Catherine Woodiwiss, Guest Post, A SPACIOUS Cab Ride

We’re excited about our guest post today. Here’s a bit about the writer and then her piece in its entirety:

Catherine Woodiwiss writes on faith, policy, and culture; co-runs a design platform; compulsively joins or builds community networks around shared interests and values; and plays music whenever possible. A chronic “Yes, And”-er, she tells us she is also a huge fan of SPACIOUS, and we’re grateful for that.
 

For someone who loves conversation, spontaneity, and learning people’s stories as much as I do, I play my own cards fairly close to the chest. I’ll open up to just about anyone, but only when and if opportunities for real connection present themselves. In the catalogue of possible conversational anxieties, misinterpretation scares me the most. Being a bundle of walking contradictions myself, that often seems a real risk.

So it’s been an interesting social experiment, living increasingly out and about in the midst of a long recovery from an accident, with no front teeth and walking with a cane. I’m blessed by friends, a partner, colleagues and collaborators who have rapidly, graciously recalibrated to assess me by what I say or build or write or sing, not for how I look — or, better, had no need to recalibrate at all.

With friends like these, who needs self-consciousness? I’ve had the distinctly luxurious blessing of being able to forget that anything is unusual. When I do interact with strangers, a pre-emptive smile helps. Most people take the cue and don’t mention it. It’s become a fun little game — I hold a very public secret, but I know no one is going to ask me about it. People know something’s up without me having to tell them; and I don’t have to say anything I don’t want to say. All very nice and controlled and safe.

On the other hand, as someone who craves intimacy with others, it’s also lonely and disorienting.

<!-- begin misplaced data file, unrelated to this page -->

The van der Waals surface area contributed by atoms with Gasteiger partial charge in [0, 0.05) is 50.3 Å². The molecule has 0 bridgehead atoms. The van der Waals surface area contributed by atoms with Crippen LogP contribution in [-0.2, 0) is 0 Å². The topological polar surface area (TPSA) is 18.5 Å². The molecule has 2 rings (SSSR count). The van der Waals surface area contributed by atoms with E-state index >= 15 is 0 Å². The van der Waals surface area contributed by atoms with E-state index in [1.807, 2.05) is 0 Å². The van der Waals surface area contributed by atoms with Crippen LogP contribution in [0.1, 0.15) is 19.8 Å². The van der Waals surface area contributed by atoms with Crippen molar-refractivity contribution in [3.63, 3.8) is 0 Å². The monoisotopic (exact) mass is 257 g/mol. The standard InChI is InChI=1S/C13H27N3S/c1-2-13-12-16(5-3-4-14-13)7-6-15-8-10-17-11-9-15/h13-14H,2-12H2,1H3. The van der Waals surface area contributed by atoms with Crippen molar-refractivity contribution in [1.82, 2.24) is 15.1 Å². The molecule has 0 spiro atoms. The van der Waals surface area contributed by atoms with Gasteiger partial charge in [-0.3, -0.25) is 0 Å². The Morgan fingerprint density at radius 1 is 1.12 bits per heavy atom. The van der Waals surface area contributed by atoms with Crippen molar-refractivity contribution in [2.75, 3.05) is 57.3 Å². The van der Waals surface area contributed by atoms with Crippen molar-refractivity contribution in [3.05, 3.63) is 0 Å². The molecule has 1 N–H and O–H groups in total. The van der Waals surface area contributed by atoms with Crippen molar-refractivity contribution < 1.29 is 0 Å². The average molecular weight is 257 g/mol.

Nevertheless I was comfortably ensconced in my normal cocoon of privacy the other morning when I got a jolt of SPACIOUS in action. 

He asked me right away. I’d just clambered into the cab with my cane, clumsily whacking a few things in the process, when he asked how I was feeling. “How did you get hurt?” 

It was a curiosity quickened beyond politeness. He was genuinely interested. I told him. To my surprise, he moaned — the kind of moan only a survivor can make, and any other survivor will recognize. He recently lost his father in a car accident, he told me. Tearing up, he thanked God profusely and loudly for my survival, enough times to make up for all the days I’d forgotten to do so.

“You are living. Don’t get too worried about anything else. I had to say goodbye. You didn’t.” I agreed. I knew this.

“Don’t get caught up in ‘why me’ or ‘why am I alive, what does this mean.’” He was getting emphatic, urgent. I listened closer.

“That’s all heavy. It’s so heavy. Be joyful. You are alive, that’s all you can think about right now. Thank God you are alive.”

I started to wonder how I lucked into an interaction with a stranger who not only asked but understood; and if he was speaking to himself as much as to me. Our conversation was tinged with a relief that bordered on joy.

As we pulled up to my house, he gave me his personal number and told me to call him as a friend for a free lift anywhere, anytime. “Anytime. Please let me do this.”

My social boundaries usually result from anxiety that if I reach out, s/he/they will exclude me, hurt me, let me down. My rational self asks, “Do you really think that will happen?” My risk-averse self says, “I don’t want to find out.”

What I love about the SPACIOUS model for life is its insistence that we acknowledge our social boundaries, yet learn to ignore them. SPACIOUS asks us to consider seeing each other as fellow members of the same community, one which invites us to blithely step over our comfort-lines into the richness of surprise communion. When we learn to ask, we also learn we can tell.

I haven’t called “my driver” yet. I have every reason to think his offer was genuine, even that it would be an equal kindness to him to take him up on it. But I’m more comfortable passively marking his kindness than testing if it will hold.

His offer is a SPACIOUS challenge to me: be courageous enough to find out.